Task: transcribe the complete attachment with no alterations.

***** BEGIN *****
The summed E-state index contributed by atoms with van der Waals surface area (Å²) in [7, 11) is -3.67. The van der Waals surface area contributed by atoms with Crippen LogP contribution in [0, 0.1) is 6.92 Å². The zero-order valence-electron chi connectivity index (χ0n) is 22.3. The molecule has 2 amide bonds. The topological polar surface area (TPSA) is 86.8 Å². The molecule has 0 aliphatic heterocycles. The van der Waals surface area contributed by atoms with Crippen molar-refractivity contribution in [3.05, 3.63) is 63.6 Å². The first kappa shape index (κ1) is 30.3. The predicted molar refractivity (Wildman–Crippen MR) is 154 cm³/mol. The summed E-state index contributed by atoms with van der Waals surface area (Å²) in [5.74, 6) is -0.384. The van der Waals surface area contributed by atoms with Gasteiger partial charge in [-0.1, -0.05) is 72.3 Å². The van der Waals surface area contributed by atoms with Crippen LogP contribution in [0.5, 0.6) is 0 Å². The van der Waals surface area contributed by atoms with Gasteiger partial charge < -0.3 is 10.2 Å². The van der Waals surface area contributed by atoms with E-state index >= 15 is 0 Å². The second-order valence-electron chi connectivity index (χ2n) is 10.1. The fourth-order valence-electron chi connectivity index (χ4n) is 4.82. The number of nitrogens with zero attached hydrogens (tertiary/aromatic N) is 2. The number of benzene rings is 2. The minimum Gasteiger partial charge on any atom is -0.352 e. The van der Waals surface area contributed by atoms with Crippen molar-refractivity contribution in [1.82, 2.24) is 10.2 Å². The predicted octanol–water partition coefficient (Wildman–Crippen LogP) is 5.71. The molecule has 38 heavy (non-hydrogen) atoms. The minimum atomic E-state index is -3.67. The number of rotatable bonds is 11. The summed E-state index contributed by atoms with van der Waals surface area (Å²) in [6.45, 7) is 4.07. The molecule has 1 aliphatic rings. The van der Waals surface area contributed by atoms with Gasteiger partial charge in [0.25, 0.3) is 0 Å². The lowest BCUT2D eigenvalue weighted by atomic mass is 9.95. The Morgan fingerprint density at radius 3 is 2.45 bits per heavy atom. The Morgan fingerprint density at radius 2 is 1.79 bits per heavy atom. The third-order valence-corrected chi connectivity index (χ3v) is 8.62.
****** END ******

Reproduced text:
The summed E-state index contributed by atoms with van der Waals surface area (Å²) in [7, 11) is -3.67. The van der Waals surface area contributed by atoms with Crippen LogP contribution in [0, 0.1) is 6.92 Å². The zero-order valence-electron chi connectivity index (χ0n) is 22.3. The molecule has 2 amide bonds. The topological polar surface area (TPSA) is 86.8 Å². The molecule has 0 aliphatic heterocycles. The van der Waals surface area contributed by atoms with Crippen molar-refractivity contribution in [3.05, 3.63) is 63.6 Å². The first kappa shape index (κ1) is 30.3. The predicted molar refractivity (Wildman–Crippen MR) is 154 cm³/mol. The summed E-state index contributed by atoms with van der Waals surface area (Å²) in [5.74, 6) is -0.384. The van der Waals surface area contributed by atoms with Gasteiger partial charge in [-0.1, -0.05) is 72.3 Å². The van der Waals surface area contributed by atoms with Crippen LogP contribution in [0.5, 0.6) is 0 Å². The van der Waals surface area contributed by atoms with Gasteiger partial charge < -0.3 is 10.2 Å². The van der Waals surface area contributed by atoms with E-state index >= 15 is 0 Å². The second-order valence-electron chi connectivity index (χ2n) is 10.1. The fourth-order valence-electron chi connectivity index (χ4n) is 4.82. The number of nitrogens with zero attached hydrogens (tertiary/aromatic N) is 2. The number of benzene rings is 2. The minimum Gasteiger partial charge on any atom is -0.352 e. The van der Waals surface area contributed by atoms with Crippen molar-refractivity contribution in [1.82, 2.24) is 10.2 Å². The predicted octanol–water partition coefficient (Wildman–Crippen LogP) is 5.71. The molecule has 38 heavy (non-hydrogen) atoms. The minimum atomic E-state index is -3.67. The number of rotatable bonds is 11. The summed E-state index contributed by atoms with van der Waals surface area (Å²) in [6.45, 7) is 4.07. The molecule has 1 aliphatic rings. The van der Waals surface area contributed by atoms with Gasteiger partial charge in [0.25, 0.3) is 0 Å². The lowest BCUT2D eigenvalue weighted by atomic mass is 9.95. The Morgan fingerprint density at radius 3 is 2.45 bits per heavy atom. The Morgan fingerprint density at radius 2 is 1.79 bits per heavy atom. The third-order valence-corrected chi connectivity index (χ3v) is 8.62.